FREIDEL KIDS: There’s Rosie’s chicken. Chicken! Get back in there, I don’t want you to get eaten.
ANNA JOHANSEN BROWN, REPORTER: It’s early August in northern Illinois…a rare, drizzly gray summer day. The Freidel kids, and their mom Amber, are showing me around their 10 acres. We’ve tramped through wet prairie grass and Queen Anne’s Lace. We’ve seen the play house and the secret hideout. Now we’re at the barn meeting the chickens.
FREIDEL KIDS: Look, tell her about this one, who’s this? Oh that one is um…cheddar melt? Holly Golightly. Holly Golightly, I cannot remember all of those names.
The kids keep racing ahead and doubling back, chasing that one errant chicken, pointing out the spider webs on the barn ceiling, plotting what movie they’ll watch that afternoon.
FREIDEL KIDS: Yippeeeee!
For Amber Freidel, seeing her kids together like this is…literally…living a decades-old dream.
AMBER FREIDEL: I was 8 years old. And I was sitting at this desk, and I was doing my math. And I remember it very distinctly. It was spring, we had lilacs sitting there. And it was an open window, and the breeze was just coming in. And I just remember this very clear moment of thinking, I want to adopt a little girl.
In the summer of 2014, Amber’s husband Jesse was working as a charge nurse at a small hospital. It was a busy night, and he wound up taking a couple of patients. One of them was a young woman. When he ran her tests, he saw she was pregnant.
FREIDEL: And he said, you know, you're pregnant. And she said yes, and I'm not really sure what to do about it. And he said, my wife and I would really love to help you out in whatever capacity that is. And I mean, even if this is something that you would be interested in, we would be happy to adopt the baby. And she didn't really say anything. He gave her my number and our names on a post it note, and she just kind of took the note and left.
More than a third of Americans say they’ve thought about adopting. But just two percent actually have. Adoption is complicated and expensive. It can be confusing and overwhelming.
Christians are the most likely to adopt…twice as likely as the general population. That’s because adoption holds a special place in the Kingdom. It’s a common figure of speech in the Bible, describing how we are made part of God’s family.
But for all its beauty, adoption is never simple. It involves a lot of broken hearts…on all sides of the equation. From WORLD Radio and the creative team that brings you The World and Everything in It, this is Effective Compassion.
I’m Anna Johansen Brown.
UNDERWRITING SPOT: Effective Compassion is made possible by listeners like you. Additional support comes from World Help, a Christian humanitarian organization working to deliver food and Bibles to starving, persecuted Christians in North Korea, one of the most dangerous nations for Christians. A gift of $20 sends a Bible and a week's worth of food to a North Korean brother or sister. More at worldhelp.net/podcast.
HEATHER FEATHERSTON: The average woman who's thinking about adoption, typically is in her 20s.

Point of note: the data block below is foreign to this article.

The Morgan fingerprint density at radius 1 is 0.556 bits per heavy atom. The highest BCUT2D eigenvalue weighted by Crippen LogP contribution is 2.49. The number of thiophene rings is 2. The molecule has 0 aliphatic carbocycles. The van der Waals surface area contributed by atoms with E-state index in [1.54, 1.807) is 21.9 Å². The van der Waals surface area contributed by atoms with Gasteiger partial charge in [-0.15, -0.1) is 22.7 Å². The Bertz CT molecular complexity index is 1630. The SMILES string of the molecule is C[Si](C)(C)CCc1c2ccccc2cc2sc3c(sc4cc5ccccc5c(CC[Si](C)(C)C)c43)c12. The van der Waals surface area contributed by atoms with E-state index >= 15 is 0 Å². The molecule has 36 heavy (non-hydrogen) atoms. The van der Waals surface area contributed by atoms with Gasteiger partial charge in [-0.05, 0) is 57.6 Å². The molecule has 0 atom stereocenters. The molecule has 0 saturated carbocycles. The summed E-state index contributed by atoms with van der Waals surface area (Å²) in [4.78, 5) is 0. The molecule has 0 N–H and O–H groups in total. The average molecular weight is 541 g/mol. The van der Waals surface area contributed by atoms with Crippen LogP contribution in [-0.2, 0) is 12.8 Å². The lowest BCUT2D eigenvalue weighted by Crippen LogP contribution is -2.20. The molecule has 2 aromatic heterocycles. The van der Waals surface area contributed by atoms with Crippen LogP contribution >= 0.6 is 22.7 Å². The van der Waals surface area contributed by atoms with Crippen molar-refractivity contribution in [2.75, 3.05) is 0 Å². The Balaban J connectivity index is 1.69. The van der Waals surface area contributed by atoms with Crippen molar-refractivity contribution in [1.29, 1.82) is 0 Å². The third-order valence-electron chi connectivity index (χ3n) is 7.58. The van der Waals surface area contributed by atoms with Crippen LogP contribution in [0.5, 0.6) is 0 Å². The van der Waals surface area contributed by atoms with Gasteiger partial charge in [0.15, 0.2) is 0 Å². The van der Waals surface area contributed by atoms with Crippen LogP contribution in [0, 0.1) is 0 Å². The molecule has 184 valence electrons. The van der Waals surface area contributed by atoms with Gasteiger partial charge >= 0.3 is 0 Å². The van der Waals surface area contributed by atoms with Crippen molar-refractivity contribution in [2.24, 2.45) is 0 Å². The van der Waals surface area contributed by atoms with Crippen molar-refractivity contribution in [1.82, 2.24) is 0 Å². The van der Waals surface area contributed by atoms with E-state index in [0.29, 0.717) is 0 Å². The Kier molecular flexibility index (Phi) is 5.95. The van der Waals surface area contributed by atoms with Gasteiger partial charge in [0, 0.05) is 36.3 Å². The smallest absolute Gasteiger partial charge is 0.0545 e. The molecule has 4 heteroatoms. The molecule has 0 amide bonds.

Heather Featherston is the Vice President of Lifetime Adoption—a Christian adoption agency based in Florida.
FEATHERSTON: Although we've helped with women as young as 12 years old, and women who were thought they were in menopause. They were early 50s. They were actually pregnant.
Featherston says many of the women her agency helps are already parenting other kids. The financial burden might be part of their calculus.
FEATHERSTON: But more often than not, it's that they understand what it takes to raise a child and they want more for this next child than they're able to provide for for the children they already have.
Often, the child’s father is out of the picture. Either not willing or unable to be present. Sometimes the mother is struggling with mental illness.
FEATHERSTON: I think one of the biggest misconceptions is that women are choosing adoption because they don't want their children. Nothing could be further from the truth. They care deeply about these children. And they understand that choosing adoption is really the hardest of the choices they have set before them. But they're dedicated to that, dedicated to their child and one of the biggest fears they have have is wondering if their child will understand, if their child will hate them for doing this.
At nine o’clock every night, Amber Freidel’s phone goes on silent. She’s had it set that way as long as she can remember. It never rings after nine o’clock…except for that night in 2014. She didn’t recognize the number, but thought it might be Jesse, or someone at the hospital, so she picked it up.
FREIDEL: And I hear this voice on the other side of the line saying, Hi, … I met your husband in the ER tonight. Have you talked to him? And I said, No. Is he okay?...And she said, No, no, he's fine. But I met him in the ER tonight, and I'm pregnant. And he offered to help me in whatever way that I needed. Or that if I was interested that you guys might be interested in adopting the baby. And I think I want to take you up on that. And I immediately just got all choked up. And I was like, of course, yes.
That weekend, Amber and Jesse met with her for the first time.
FREIDEL: She looked at us and she said, You guys are my option. Like, are you guys all in? Because I'm not going to change my mind. And we said yes, we’re there…And that is how we met our daughter's mom.
Usually, you have to go through an adoption agency to get connected with a birth mom. The agency will do the leg work, presenting hopeful adoptive parents to birth moms. Then the birth mom chooses who she wants her baby to go to.
The Freidels skipped the agency step…because their birth mom had already chosen them. It’s called an independent adoption. But they still needed an adoption lawyer.
FREIDEL: And he kind of gives you all the parameters of you know, you can help support them with this amount of money. But this much would be too much, it would be considered more of a bribe.